Over 80% of motorcyclists who are injured in a crash have injuries to their legs, including 16% to feet and 23% to ankles (Otte, et al 1987).

Your feet are the part of your body that is most likely to make contact with the road, resulting in injuries even in a slow speed and minor crash. Injuries occur from direct impacts or being trapped between the motorcycle and other vehicles or objects as well as with the abrasive road surface.

Tests of 21 well known brands of motorcycle boot against the European Standard, found that none passed the impact resistance test and only half passed the crush resistance test (Motorcycle News, UK, MCN, May 21 & 28, 1997). However there is evidence to suggest that good boots can significantly reduce the risk of foot injuries (Otte et al, 2002).

How can you tell if they are "good" boots? What to look for.

If the boots meet the European Standard they will be marked EN 13634. If not, it is very difficult for you to tell how good they are.

Many riders and their pillions still wear street or sports shoes. Whether you are trying to decide the safest choice from your current shoe collection or buying some motorcycle boots, here are some design features to help guide you in your choice.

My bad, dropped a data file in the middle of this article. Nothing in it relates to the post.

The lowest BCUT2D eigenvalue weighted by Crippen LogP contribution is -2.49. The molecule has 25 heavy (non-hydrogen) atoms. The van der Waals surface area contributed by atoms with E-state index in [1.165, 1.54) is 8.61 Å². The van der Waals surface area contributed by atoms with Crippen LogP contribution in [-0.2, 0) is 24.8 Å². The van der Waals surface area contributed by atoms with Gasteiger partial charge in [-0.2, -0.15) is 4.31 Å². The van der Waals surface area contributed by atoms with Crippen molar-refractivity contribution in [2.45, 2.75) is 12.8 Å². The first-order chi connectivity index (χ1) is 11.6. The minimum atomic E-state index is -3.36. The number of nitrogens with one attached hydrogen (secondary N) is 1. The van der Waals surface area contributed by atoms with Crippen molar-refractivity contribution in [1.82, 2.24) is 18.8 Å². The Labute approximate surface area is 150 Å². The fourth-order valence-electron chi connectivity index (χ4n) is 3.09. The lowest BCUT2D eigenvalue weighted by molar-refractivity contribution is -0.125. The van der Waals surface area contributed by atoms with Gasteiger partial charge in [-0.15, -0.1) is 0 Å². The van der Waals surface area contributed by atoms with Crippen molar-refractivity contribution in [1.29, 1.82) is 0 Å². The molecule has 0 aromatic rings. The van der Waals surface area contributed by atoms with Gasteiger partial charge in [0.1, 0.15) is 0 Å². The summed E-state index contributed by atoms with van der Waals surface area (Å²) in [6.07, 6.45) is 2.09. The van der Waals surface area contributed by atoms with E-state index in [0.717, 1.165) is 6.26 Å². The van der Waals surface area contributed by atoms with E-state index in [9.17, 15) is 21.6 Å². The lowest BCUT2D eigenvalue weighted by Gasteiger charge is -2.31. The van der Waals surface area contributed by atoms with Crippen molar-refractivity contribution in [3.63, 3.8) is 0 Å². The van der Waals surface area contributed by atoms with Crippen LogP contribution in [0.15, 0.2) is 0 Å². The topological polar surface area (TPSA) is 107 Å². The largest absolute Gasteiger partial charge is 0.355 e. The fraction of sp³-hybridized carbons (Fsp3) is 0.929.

Boots must be comfortable. They should be neither too tight nor loose. If they are too tight, your feet may go numb particularly if you are also cold.

Check whether you can mount, ride and operate all the controls freely. Can you walk normally, climb stairs, bend over, crouch and pick up your keys from the floor?

In order to provide protection, boots should be at least 160 mm high from the inner sole and provide impact protection for the shins, instep and ankles.

How are the soles attached? Sewn is stonger than bonded. Many sports boots have soles that are only glued on! They would be ripped off in seconds if your foot is dragging along a road.

How are they fastened? If you just have to pull them on, they can also be pulled off in a crash, just when you really need them.

They should have oil resistant soles and be sufficiently waterproof for you to walk 10 metres through a puddle.

Leather should be marked as complying to ISO 11642 which is a test of colour fastness in water.

Avoid boots that allow your foot to overhang the edge of the sole. Look for at least 10 mm clearance from the edge to the upper.

Look for thick abrasion resistant uppers. Leather should be at least 2.5 mm thick.

Look for thick soles – at least 4 mm not including cleats.

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